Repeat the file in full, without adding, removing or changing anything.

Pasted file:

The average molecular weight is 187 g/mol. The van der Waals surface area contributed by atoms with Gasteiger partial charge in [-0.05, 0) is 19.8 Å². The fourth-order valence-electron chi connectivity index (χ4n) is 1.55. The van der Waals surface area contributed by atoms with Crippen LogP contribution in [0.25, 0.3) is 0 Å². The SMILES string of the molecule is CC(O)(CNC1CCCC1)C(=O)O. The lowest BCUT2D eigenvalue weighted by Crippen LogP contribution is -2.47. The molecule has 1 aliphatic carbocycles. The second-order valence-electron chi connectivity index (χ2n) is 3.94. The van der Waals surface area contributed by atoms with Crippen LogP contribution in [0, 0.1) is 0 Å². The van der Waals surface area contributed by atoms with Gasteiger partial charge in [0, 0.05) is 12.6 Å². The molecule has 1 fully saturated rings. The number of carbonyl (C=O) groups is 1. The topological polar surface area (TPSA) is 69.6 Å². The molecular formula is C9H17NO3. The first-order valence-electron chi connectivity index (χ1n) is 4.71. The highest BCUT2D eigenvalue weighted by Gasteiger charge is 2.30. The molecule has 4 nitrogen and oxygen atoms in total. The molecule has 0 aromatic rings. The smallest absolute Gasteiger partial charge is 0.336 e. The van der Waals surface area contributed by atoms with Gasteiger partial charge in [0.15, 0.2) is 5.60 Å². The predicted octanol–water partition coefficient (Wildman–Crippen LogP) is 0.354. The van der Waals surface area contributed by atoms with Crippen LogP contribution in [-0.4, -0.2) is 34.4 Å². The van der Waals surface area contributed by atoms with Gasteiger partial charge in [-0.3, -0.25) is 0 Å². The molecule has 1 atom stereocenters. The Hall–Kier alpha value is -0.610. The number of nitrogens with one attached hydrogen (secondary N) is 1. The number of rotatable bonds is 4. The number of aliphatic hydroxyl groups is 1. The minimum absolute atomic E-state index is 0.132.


The average molecular weight is 187 g/mol. The van der Waals surface area contributed by atoms with Gasteiger partial charge in [-0.05, 0) is 19.8 Å². The fourth-order valence-electron chi connectivity index (χ4n) is 1.55. The van der Waals surface area contributed by atoms with Crippen LogP contribution in [0.25, 0.3) is 0 Å². The SMILES string of the molecule is CC(O)(CNC1CCCC1)C(=O)O. The lowest BCUT2D eigenvalue weighted by Crippen LogP contribution is -2.47. The molecule has 1 aliphatic carbocycles. The second-order valence-electron chi connectivity index (χ2n) is 3.94. The van der Waals surface area contributed by atoms with Crippen LogP contribution in [0, 0.1) is 0 Å². The van der Waals surface area contributed by atoms with Gasteiger partial charge in [0, 0.05) is 12.6 Å². The molecule has 1 fully saturated rings. The number of carbonyl (C=O) groups is 1. The topological polar surface area (TPSA) is 69.6 Å². The molecular formula is C9H17NO3. The first-order valence-electron chi connectivity index (χ1n) is 4.71. The highest BCUT2D eigenvalue weighted by Gasteiger charge is 2.30. The molecule has 4 nitrogen and oxygen atoms in total. The molecule has 0 aromatic rings. The smallest absolute Gasteiger partial charge is 0.336 e. The van der Waals surface area contributed by atoms with Gasteiger partial charge in [0.15, 0.2) is 5.60 Å². The predicted octanol–water partition coefficient (Wildman–Crippen LogP) is 0.354. The van der Waals surface area contributed by atoms with Crippen LogP contribution in [-0.4, -0.2) is 34.4 Å². The van der Waals surface area contributed by atoms with Gasteiger partial charge in [-0.3, -0.25) is 0 Å². The molecule has 1 atom stereocenters. The Hall–Kier alpha value is -0.610. The number of nitrogens with one attached hydrogen (secondary N) is 1. The number of rotatable bonds is 4. The number of aliphatic hydroxyl groups is 1. The minimum absolute atomic E-state index is 0.132.